Manchester City braced for possible ban from $1.5 billion Champions League
CNN/Stylemagazine.com Newswire | 5/14/2019, 10:40 a.m.
Originally Published: 14 MAY 19 11:16 ET
By Ben Church, Steve Almasy and Euan McKirdy, CNN
(CNN) -- Investigators from European football's governing body will meet Thursday to decide whether Manchester City will be banned from competing in the lucrative Champions League, according to a member of the investigatory chamber.
The New York Times reported Monday that the newly crowned English Premier League champion could be banned from Europe's most prestigious club tournament over allegations of unfair financial practices.
Petros Mavroidis, a member of UEFA's Club Financial Control Body Investigatory Chamber, told CNN Sport he was surprised by the information contained in the report because no final decision had been taken.
The New York Times had reported that investigators would recommend a season-long ban.
CNN contacted another member of the CFCB who declined to comment.
City will have the opportunity to appeal any potential punishment to the Court of Arbitration for Sport (CAS) in Switzerland.
UEFA told CNN that they "do not comment on ongoing investigations regarding financial fair play matters."
Manchester City strenuously denies any financial wrongdoing and has welcomed the UEFA investigation, which is handled by the Club Financial Control Body Investigatory Chamber.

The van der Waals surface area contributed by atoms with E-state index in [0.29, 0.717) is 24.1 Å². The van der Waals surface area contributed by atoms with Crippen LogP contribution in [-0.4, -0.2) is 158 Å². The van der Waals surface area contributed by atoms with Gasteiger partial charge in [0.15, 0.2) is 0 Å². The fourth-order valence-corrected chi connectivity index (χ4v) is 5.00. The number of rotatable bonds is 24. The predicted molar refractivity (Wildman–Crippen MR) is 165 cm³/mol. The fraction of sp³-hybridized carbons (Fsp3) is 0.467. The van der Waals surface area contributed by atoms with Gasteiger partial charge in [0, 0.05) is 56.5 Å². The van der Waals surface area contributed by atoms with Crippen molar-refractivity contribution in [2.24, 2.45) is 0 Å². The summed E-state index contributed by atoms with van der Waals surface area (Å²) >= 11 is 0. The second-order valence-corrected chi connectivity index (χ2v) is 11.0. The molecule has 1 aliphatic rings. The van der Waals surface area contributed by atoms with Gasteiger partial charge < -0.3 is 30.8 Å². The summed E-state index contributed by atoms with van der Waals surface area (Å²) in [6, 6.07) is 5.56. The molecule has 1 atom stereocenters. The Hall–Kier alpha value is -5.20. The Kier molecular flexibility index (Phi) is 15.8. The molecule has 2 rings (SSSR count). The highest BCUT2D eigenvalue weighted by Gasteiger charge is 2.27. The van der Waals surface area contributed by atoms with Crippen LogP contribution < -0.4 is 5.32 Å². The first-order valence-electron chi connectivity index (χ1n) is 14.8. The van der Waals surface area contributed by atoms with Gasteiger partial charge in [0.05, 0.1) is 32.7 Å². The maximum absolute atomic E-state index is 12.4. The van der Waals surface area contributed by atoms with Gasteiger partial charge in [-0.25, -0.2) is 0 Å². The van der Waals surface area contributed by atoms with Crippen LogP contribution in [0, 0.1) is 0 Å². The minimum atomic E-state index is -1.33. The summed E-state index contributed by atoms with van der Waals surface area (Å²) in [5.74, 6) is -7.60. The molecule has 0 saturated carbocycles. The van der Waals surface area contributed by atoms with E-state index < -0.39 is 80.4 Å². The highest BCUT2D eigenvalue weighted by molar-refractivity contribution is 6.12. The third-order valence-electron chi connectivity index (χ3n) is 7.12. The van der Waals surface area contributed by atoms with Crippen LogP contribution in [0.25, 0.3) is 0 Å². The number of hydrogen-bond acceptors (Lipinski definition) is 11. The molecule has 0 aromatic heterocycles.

"Manchester City FC is fully cooperating in good faith with the CFCB IC's ongoing investigation. In doing so the club is reliant on both the CFCB IC's independence and commitment to due process," the club statement read.
"The New York Times report citing people familiar with the case is therefore extremely concerning. The implications are that either Manchester City's good faith in the CFCB IC is misplaced or the CFCB IC process is being misrepresented by individuals intent on damaging the Club's reputation and its commercial interests. Or both."
City has always maintained that accusations of "financial irregularities are entirely false."
UEFA has been investigating the club for possible breaches of its Financial Fair Play (FFP) regulations since leaked files were reported by Der Spiegel.
FFP rules are supposed to stop clubs from getting into unmanageable debt or allowing wealthy benefactors to give top teams an unfair advantage.
Der Spiegel cited club documents gathered by the independent Football Leaks investigative project, which the German publication says show the club inflated sponsor fees when the club spent more than expected.
These types of sponsorship deals allowed the club to circumvent UEFA's financial rules designed to create a more level playing field, according to Der Spiegel.
CNN has not seen the documents referred to in reports from Der Siegel, which was first to report the accusations of financial improprieties.
READ: Manchester City celebrates Premier League title with impromptu Noel Gallagher gig
The Emirati royal Sheikh Mansour bin Zayed al Nahyan's investment company Abu Dhabi United Group owns Manchester City.
Etihad Airways, the flag carrier of the Emirates, is the club's shirt sponsor and has naming rights for its stadium.
But Der Spiegel, citing club documents, alleged the airline financed only part of the sponsorship deal, with ADUG coming up with the rest.